For several months we have watched Little House on the Prairie with Max in the evenings. I never watched the show growing up (one room schoolhouses didn’t draw me in like the Regal Beagle or Edna’s Edibles did) so this has been a whole new experience for me.
Max is a big fan of Little House – first we borrowed the audio CDs from the library, then we added Season 1 of the TV show to our Netflix queue and all of us got hooked on it. Here we are on Season 8 where Laura’s sweet childhood braids have matured into a teacher’s bun and they finally introduced little Jason Bateman’s character, James.
It’s about time one of my 80’s sit-com friends arrived.
Surprisingly to me, since I didn’t really know much about the show, Little House covers some big issues other than growing and sewing. Much of it goes right over Max’s head but when certain plot lines give way to discussion, we take the opportunity to talk about them.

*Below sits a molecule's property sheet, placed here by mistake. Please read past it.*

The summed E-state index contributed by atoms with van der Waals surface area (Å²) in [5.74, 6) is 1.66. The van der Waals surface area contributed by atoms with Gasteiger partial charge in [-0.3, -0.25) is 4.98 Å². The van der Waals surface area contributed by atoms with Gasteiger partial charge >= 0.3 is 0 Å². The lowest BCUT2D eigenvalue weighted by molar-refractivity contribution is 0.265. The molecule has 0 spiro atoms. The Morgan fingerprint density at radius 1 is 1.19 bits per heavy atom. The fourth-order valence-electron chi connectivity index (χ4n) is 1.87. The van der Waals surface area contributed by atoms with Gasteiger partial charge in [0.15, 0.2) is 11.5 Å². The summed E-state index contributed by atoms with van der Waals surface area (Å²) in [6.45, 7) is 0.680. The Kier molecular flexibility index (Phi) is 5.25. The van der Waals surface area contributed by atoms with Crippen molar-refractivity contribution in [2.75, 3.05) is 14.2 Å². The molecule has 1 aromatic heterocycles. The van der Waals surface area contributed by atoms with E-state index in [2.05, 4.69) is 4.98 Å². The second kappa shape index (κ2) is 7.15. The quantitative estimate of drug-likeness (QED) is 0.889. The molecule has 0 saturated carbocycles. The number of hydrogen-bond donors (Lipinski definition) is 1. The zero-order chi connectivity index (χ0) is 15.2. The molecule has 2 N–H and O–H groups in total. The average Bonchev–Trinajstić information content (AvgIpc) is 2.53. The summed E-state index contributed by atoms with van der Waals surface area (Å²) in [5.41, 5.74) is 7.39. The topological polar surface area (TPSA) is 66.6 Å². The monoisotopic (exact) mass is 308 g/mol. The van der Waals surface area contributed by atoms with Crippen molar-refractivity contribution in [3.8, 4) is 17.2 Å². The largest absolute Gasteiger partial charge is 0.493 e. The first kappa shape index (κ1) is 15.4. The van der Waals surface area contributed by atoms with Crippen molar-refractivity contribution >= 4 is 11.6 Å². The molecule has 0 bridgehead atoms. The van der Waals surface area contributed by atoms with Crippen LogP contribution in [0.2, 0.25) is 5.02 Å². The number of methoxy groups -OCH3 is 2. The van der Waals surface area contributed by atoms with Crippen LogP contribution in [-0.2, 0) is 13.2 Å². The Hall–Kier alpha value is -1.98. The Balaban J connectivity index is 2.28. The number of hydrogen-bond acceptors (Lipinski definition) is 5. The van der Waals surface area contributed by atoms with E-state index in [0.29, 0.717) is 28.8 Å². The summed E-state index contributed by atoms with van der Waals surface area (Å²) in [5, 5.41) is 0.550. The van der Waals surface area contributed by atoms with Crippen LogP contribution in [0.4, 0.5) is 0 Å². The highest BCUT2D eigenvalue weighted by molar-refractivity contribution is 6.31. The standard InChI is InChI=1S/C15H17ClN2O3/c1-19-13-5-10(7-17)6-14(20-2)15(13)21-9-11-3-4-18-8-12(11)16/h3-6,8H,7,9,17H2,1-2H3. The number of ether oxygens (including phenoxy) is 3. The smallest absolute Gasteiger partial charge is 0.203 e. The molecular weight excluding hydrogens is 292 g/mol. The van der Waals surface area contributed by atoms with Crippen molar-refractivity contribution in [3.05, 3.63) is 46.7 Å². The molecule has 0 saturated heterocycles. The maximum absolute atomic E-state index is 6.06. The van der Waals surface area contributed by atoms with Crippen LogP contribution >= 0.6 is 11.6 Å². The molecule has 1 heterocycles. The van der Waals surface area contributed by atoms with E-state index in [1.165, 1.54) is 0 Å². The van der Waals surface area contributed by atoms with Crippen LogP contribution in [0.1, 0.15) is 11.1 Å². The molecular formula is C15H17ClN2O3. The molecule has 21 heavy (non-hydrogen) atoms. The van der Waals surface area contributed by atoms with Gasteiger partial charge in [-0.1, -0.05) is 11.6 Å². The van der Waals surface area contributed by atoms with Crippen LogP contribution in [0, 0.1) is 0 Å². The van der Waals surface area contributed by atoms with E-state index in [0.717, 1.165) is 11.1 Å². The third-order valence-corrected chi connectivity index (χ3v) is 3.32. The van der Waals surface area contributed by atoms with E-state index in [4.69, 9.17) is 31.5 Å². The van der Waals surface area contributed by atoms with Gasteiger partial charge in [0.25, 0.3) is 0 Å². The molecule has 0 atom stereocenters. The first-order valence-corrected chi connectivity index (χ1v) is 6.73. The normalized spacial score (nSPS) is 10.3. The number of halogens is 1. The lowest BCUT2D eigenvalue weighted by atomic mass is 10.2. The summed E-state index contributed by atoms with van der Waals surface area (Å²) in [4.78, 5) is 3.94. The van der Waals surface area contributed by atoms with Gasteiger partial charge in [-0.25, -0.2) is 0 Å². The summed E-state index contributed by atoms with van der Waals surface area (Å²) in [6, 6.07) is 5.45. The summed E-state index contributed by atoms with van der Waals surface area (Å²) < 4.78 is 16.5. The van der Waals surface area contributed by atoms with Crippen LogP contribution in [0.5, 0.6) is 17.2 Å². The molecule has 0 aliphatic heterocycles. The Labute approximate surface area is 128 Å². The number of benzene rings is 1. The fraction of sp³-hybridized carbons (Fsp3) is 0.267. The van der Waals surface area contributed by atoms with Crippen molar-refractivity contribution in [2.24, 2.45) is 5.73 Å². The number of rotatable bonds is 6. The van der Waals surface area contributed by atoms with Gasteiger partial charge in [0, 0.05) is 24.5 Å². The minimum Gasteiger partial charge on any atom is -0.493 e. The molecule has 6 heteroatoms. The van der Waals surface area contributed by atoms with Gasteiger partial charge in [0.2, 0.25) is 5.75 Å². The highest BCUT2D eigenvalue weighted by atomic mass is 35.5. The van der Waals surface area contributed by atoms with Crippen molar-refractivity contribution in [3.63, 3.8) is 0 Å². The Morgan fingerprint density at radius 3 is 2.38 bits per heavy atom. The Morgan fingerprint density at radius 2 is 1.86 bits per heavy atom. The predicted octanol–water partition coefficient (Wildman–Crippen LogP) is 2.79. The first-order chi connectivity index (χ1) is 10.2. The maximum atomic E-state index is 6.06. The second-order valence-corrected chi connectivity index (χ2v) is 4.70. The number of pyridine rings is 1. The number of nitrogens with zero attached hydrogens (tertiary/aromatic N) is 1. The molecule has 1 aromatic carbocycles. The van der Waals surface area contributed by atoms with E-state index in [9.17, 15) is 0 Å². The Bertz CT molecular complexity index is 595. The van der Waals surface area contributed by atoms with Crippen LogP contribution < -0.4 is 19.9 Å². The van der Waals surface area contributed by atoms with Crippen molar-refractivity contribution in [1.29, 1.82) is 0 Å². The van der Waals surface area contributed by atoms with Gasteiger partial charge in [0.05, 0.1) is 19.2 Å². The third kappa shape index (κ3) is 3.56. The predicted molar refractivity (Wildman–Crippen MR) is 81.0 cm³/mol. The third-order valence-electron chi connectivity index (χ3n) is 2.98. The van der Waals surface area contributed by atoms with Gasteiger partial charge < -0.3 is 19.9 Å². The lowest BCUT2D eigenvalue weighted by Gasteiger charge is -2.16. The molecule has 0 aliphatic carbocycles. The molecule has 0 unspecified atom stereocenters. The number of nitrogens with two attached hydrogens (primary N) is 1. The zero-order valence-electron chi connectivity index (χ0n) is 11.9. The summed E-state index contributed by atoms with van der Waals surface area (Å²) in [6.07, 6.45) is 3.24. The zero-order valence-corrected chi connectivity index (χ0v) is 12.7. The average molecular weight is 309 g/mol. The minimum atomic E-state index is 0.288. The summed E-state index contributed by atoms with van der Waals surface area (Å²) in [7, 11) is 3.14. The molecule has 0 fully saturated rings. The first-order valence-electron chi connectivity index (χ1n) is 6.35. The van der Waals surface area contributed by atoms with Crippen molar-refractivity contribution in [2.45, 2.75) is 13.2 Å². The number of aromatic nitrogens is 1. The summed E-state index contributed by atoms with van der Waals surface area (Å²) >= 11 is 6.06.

For instance, last night we watched an episode where the new town doctor, a black surgeon from New Orleans, faced prejudice that almost cost the lives of a distressed mother in labor and her newborn because he wasn’t allowed to intervene. The expectant father foolishly stood in the way because of his own ignorance.
Of course, Pa stepped in and ordered the man to let the doctor examine his wife and it didn’t matter what the doctor’s skin color was. The husband listened because everyone in Walnut Grove listens to Pa.
Of course Pa decked the guy, too, but that’s neither here nor there.
The cool thing is, we discussed civil rights and prejudice last night outside of the quote unquote classroom. Then this morning we talked about Martin Luther King, Jr, and the impact he made on our nation. And all morning we talked about, watched, and read news coverage about the events happening tomorrow, just a few miles down the road from us. Our country’s first inauguration of a black president.
I want him to know what a big deal that is.